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Filed under: Secondary Research — ryansmith66 @ 9:23 pm

80s to the 90s the birth of videos

MVS only when big to the public in the 1980’s when the launch of a new tv station MTV( august 1st 1981) a tv station dedicated to showing 24hr non-stop music videos to the cable subscribers. MTV saw the potential for MVS and signed up to a couple of big time record labels to try and produce big hit videos for BIG HIT SINGLES. MVS prior motives were promotional tools and film clips but with the aid of MTV they became the modern day art form.


The first video shown was an icon statement of MTV’s by choosing to preview “VIDEO KILLED THE RADIO STAR” by the BUGGLES. As MVS grew more and more popular acts such as MADONNA & MJ started to owe alot of their successes in the early 90’s the creative directors of the films.

However it was provign to be costly and lengthy to produce videos so in the latter stages of teh 90’s tecniques such as image compositions, portable and handheld high qaulity coloured camcorders were released. Allowing producers and artists to turn out videos in a couple of weeks and cheaply. Then directors started to have the idea of introducing storylines and live footage to videos a convention that are still upheld.

However artists in these video were sparced, in fact they are created to promote the artists as much as teh song so all videos began to concentrate on teh artists themselves and began to commify them as sex symbols or bad boys etc.

NOVEMBER 1983, even to-date the highest grossing song and most influentcial video and song ever released, MICHAEL JACKSON: THRILLER produced by EPIC RECORDS which costed $500,000. However its airing was shrouded in controversy as prior hits such as “SUPER FREAK” which took the US charts by force, video never aired by MTV which led to the artist’s RICK JAMES retalation callign the show racist. This would be th eifrst MVS aired that had been sung by an AFRICAN AMERICAN.


MJ didnt animation or live concert footgae or models but told stories such as THRILLER and SMOOTH CRINIMAL also BILLY JEAN where he would usee effects such as the glowing side walk and mass choreography sessions which made the video famouse.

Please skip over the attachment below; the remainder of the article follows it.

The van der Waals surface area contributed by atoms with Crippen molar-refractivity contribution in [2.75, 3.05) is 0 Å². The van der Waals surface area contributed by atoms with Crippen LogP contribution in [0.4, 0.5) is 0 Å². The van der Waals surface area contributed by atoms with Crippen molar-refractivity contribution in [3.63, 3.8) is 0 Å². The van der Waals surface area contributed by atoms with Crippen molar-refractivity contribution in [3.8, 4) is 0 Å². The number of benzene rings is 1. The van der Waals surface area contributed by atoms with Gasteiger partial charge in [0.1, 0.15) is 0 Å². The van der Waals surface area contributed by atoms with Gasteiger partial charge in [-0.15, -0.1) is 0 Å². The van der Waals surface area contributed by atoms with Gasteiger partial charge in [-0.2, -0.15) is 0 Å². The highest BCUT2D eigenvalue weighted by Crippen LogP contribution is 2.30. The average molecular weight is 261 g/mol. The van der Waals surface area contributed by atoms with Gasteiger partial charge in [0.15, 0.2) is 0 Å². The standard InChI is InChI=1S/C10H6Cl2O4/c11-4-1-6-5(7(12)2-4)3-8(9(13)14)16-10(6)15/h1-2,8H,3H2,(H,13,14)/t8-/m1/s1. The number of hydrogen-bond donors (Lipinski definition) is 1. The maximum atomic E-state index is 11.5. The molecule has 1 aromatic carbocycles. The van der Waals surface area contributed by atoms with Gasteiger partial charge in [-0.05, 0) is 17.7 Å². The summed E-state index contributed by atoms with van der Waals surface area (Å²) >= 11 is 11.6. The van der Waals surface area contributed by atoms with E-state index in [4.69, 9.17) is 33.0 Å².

The 00’s

The 1st company to feature MVS virally were teh IRC based group who recoreded them off teh television and exchnaged teh files via IRC channels. The rival group iFILM launched in teh summer if 97 which allowed subscribers to send media file via e-mail to other users allowign MVS to be shown for free. By 2002 MTV gaev uup on airing MVS in favour of reality television which was provign a huge hit USA and still is today.


YOUTUBE’s launch in 2005 makign the lengthy process of downlaodign and chunign in to watch MVS was over, with YOUTUBE’s instant connection with high qaulity assurance. Also by managing directors of FACEBOOK & MYSPACE MVS were able to be downlaoded from YOUTUEBE and be featured on ypur homepage, allowign record labels to reach a huge, global audience for free without marketing.


In 2007, the RIAA issued cease-and-desist letters to YouTube users to prevent single users from sharing videos, which are the property of the music labels. After its merger with Google, YouTube assured the RIAA that they would find a way to pay royalties through a bulk agreement with the major record labels. This was complicated by the fact that not all labels share the same policy toward music videos: some welcome the development and upload music videos to various online outlets themselves, viewing music videos as free advertising for their artists, while other labels view music videos not as an advertisement, but as the product itself.

MTV itself now provides streams of artists’ music videos, while AOL‘s recently launched AOL Music, featuring a wide collection of advertising supported through the streaming of videos. The Internet is now the primary market for record companies to promote their artists. When first launched, Apple’s iTunes Store provided a section of free music videos in high quality compression to be watched via the iTunes application. More recently the iTunes Store has begun selling music videos for use on Apple’s iPod with video playback capability.


Another significant factor in the change in direction towards Music Video airplay, MTV officially dropped the Music Television tagline on February 8, 2010 from their logo in response to their increased commitment to non-scripted reality programming and other youth-oriented entertainment rising in prominence on theirnetwork.


This has helped me because, i need to change and challenge the common convention of music by using my own ideas and images, the best way of doing this is to look how conventions have changed of teh years and bring back some of the original ideas before hi-tech animations.

Back in teh begginign low budgeted videos were created without featurign teh artist, this will be used in my video as well will cutaway scenes to carry on the story and leaving the main narrative of the dance off. But challenging teh choruse MVS repition nothing will be repeated in my video however i will slow down or rewing certain moves becasue of the perfect imagery to please teh viewer.



Filed under: Primary Research,Secondary Research — ryansmith66 @ 9:03 pm

After researching differnt features of MVS i discovered they are broken into 3 differnt catergories: